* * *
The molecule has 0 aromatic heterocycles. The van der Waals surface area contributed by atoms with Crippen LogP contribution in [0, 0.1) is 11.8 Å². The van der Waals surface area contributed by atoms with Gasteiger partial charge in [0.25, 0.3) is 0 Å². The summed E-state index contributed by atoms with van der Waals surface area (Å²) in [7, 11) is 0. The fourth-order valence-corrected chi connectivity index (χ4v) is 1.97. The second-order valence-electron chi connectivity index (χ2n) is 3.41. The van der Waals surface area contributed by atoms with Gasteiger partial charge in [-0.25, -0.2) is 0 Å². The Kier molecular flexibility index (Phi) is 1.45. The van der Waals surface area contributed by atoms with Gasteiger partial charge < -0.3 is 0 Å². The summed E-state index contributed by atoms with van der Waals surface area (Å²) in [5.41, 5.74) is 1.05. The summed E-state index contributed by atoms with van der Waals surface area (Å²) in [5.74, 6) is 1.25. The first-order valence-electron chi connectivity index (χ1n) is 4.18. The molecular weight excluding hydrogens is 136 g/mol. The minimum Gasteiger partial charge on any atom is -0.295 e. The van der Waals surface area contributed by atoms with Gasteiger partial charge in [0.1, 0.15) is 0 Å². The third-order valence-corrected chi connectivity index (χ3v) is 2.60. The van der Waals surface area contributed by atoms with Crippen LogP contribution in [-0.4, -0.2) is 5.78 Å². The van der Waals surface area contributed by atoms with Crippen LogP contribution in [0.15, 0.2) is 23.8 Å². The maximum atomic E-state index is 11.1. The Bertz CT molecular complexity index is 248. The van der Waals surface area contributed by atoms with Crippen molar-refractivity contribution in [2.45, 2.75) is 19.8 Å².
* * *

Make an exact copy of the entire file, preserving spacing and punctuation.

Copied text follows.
The molecule has 0 aromatic heterocycles. The van der Waals surface area contributed by atoms with Crippen LogP contribution in [0, 0.1) is 11.8 Å². The van der Waals surface area contributed by atoms with Gasteiger partial charge in [0.25, 0.3) is 0 Å². The summed E-state index contributed by atoms with van der Waals surface area (Å²) in [7, 11) is 0. The fourth-order valence-corrected chi connectivity index (χ4v) is 1.97. The second-order valence-electron chi connectivity index (χ2n) is 3.41. The van der Waals surface area contributed by atoms with Gasteiger partial charge in [-0.25, -0.2) is 0 Å². The Kier molecular flexibility index (Phi) is 1.45. The van der Waals surface area contributed by atoms with Gasteiger partial charge < -0.3 is 0 Å². The summed E-state index contributed by atoms with van der Waals surface area (Å²) in [5.41, 5.74) is 1.05. The summed E-state index contributed by atoms with van der Waals surface area (Å²) in [5.74, 6) is 1.25. The first-order valence-electron chi connectivity index (χ1n) is 4.18. The molecular weight excluding hydrogens is 136 g/mol. The minimum Gasteiger partial charge on any atom is -0.295 e. The van der Waals surface area contributed by atoms with Gasteiger partial charge in [0.1, 0.15) is 0 Å². The third-order valence-corrected chi connectivity index (χ3v) is 2.60. The van der Waals surface area contributed by atoms with Crippen LogP contribution in [-0.4, -0.2) is 5.78 Å². The van der Waals surface area contributed by atoms with Crippen LogP contribution in [0.15, 0.2) is 23.8 Å². The maximum atomic E-state index is 11.1. The Bertz CT molecular complexity index is 248. The van der Waals surface area contributed by atoms with Crippen molar-refractivity contribution in [2.45, 2.75) is 19.8 Å².